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    Former Google and Instagram employees want you to watch TV in portrait mode

    Dreams is the name of the startup founded by former Google and Instagram employees. Their goal is to transform television content to watch it on a smartphone… in portrait mode.

    Image credit: Zoë Bernard – Business Insider

    Not less than 5 million dollars have just been invested in the startup Dreams, which wants to redefine TV content viewing on smartphones. Former Google and Instagram employees are part of the team. The Android Authority site takes information from Business Insider, who questioned the co-founder of this startup.

    The latter claims, without providing numbers, that most people don't like to turn their phone to landscape mode to watch videos. This is not totally false: the gesture is less natural than leaving the phone in portrait mode, but it seems to me essential to watch series and films in landscape mode, since they were all filmed that way.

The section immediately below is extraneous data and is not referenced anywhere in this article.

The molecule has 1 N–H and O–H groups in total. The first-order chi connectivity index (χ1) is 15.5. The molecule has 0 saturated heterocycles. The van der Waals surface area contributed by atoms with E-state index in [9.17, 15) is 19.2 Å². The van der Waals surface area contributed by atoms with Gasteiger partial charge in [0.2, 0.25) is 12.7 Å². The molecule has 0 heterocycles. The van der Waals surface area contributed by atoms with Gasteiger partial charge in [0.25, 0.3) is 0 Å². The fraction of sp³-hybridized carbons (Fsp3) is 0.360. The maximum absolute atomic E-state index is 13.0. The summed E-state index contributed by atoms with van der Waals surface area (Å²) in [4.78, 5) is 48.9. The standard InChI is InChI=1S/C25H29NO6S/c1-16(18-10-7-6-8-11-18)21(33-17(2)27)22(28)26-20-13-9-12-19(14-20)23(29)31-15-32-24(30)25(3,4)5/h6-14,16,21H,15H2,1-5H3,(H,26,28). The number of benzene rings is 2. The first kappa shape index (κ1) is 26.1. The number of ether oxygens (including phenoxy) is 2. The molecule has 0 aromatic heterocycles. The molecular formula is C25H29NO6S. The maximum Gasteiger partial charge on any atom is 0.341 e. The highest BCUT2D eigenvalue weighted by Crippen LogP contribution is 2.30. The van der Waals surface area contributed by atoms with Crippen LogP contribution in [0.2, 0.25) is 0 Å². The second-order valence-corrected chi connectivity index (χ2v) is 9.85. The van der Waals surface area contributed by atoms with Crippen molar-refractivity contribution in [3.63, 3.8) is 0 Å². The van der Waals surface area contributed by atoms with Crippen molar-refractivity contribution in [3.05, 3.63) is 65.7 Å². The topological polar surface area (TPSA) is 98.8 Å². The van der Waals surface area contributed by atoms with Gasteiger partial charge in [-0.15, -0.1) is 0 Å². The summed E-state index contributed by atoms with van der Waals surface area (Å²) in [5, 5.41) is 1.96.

According to the co-founder, the content must be adapted to the way you hold the phone, namely in portrait mode. On paper, it seems hard to disagree with him, but the reality is a whole different story: you will have to crop parts of the image and therefore lose a lot of elements.

    What does it look like ?

    The Dreams app is already available on Android and iOS, but only in the United States. The catalog does not seem very large, but series from HGTV, Food Network, Bloomerg and others are present.

    These programs already exist on television, in normal format. On Dreams, these videos are obviously reformatted to be displayed in portrait mode and, as said above, some of the content is therefore cropped. Note that some programs are suitable for real-time portrait mode.

    We can only emphasize the idea and the motivation of these employees, but I remain rather skeptical about such a project. It's clear that watching TV on your phone in portrait mode would be much more convenient, but cropping content is heresy for me. It would therefore be necessary to offer content filmed vertically. This is what the Spanish application Vertical has been offering for almost a year.

    A user's comment on the Dreams app's Play Store page in my opinion pretty much sums it up: “It might work if my left eye was above my right eye. But they are not, they are next to each other. »

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